Verdict: Definitely worth checking out, even if it’s not my first choice.

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Sake at Nodee

Sake at Nodee

What is a beer? Well, it’s fermented grain, isn’t it? Usually barley, usually hops, but if you’re not too obsessed with the Bavarian Reinheitsgebot, it’s the cereal that’s at the core. From grapes you get wine, from grain you get beer.

One avenue to explore is then to look at the varieties that don’t use malted barley as their starting point. Some go for historical recreations, studying Middle Age manuscripts or stone tablets in the Middle East. There are brews with millet, sorghum and all the old types of wheat you can imagine.

But then there is a major type of beverage that is, technically, a beer, even if you have to be a beer nerd to consider it.

Sake.

To have a range of sake in Oslo, you’ll have to find one of the upmarket Japanese restaurants. Alex Sushi has lots of Chablis, but only two brands of sake.

I went with my family to Nodee recently. They have some special imports, covering a range of styles, flavours (and prices).

The food is divine, but if you order sushi a la carte, it is expensive. Try one of the pan-Asian set menus, starting off with sushi and sashimi. Splendid value.

I don’t have the knowledge to suggest any sake for you, but I am sure the polite and observant staff can help you out.

Table reservation recommended. And it’s right across the street from the Frognerbadet public pool if you want to work up an appetite.

Thats just for starters

That's just for starters

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Sagene Lunsjbar is a relic from a lost age. I’m not sure what’s fact and what’s legend, but there has been an inn here since the 1850’s, providing food and drink to people passing by on what was a busy road in and out of Oslo.

I don’t think this was very pretentious to start with, but it slid steadily downhill over the decades, and it ended up being a refuge for serious daytime drinkers.

The area surrounding the old inn was sold for development a few years ago, and everyone expected that the old timbered house would be chopped up for firewood. No such thing. It was wrapped up in plastic for years, but then it suddenly reappeared, polished like an old gem.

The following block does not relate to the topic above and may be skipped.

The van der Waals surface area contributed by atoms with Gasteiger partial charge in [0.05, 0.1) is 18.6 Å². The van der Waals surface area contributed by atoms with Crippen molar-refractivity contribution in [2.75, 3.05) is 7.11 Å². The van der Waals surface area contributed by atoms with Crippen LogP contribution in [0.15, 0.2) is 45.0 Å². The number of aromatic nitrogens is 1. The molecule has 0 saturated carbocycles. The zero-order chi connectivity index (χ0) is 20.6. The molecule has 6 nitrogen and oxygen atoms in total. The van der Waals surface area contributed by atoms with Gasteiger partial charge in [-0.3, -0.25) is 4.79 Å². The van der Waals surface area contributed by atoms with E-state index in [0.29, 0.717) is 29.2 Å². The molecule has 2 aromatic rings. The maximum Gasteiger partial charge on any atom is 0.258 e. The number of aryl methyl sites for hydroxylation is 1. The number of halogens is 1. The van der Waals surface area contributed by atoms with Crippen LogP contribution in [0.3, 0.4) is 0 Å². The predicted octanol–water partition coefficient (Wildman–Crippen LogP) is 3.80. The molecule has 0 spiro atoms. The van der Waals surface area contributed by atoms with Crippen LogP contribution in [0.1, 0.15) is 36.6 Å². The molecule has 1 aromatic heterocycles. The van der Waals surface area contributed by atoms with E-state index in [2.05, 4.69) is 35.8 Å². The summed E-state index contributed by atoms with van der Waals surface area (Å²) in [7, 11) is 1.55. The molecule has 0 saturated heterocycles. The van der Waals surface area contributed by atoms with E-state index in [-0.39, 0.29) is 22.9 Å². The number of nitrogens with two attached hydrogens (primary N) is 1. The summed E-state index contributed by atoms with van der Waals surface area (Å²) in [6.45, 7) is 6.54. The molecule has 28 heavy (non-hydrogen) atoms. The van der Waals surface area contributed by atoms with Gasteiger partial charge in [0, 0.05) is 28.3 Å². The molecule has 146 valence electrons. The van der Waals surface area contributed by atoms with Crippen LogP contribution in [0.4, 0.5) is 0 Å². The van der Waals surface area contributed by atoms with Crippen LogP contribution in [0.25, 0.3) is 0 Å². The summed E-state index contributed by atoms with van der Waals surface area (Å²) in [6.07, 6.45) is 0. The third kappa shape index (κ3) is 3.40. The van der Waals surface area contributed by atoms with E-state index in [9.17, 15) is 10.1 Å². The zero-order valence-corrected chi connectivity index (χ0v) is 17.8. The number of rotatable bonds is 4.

I don’t think there is much daytime beer drinking there now, it appeals to a more varied clientele. A good range of low priced lunch and dinner dishes,  a coffee menu and table service seems to have hit the spot in this working class and not quite gentrified neighbourhood. A few tables outside on the back for warm days.

The beer of choice? They seem to be tied to Carlsberg/Ringnes. A bottle of Hoegaarden is the most interesting on the list.

A vintage watering hole

A vintage watering hole

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Easter offerings

Here in Norway we tend to take a long Easter break, starting this weekend. Some people go skiing in the mountains, where you can get a really nice tan from the sun and snow if the weather permits. Others go to the coast to greet the spring. Some go to Sweden and try to smuggle 758 liters of pale lager and get caught by the customs. Boys will be boys…

Lots of people prefer city life, the tempo slows down, and if you are lucky you can find a watering hole with a sun trap where you may enjoy a pint. Come to think of it, the heaters for the smoking areas have taken some of the thrill out of having the first al fresco beer of the season.

But there are offerings in the evenings as well. We used to have legislation which gave special restrictions on the sale of booze during the holidays, but that’s history.

If you are in Oslo, there will be some special events.  Bar & Cigar will have some special American beer imports on Thursday and Friday, and Dr. Jekyll’s will have a tutored tasting on Saturday.

If you are on the other side of the globe, the Verdugo Bar in Los Angeles seems like the place to be. They showcase the He’Brew/Shmaltz beers:

Enjoy one of the few kegs of Coney Island Human Blockhead as well as the very special, and very rare Lenny on Rye (Bittersweet Lenny’s R.I.P.A. aged in Rittenhouse 100 Kentucky Rye Whiskey Barrels).

I would’t mind one (or two) of these…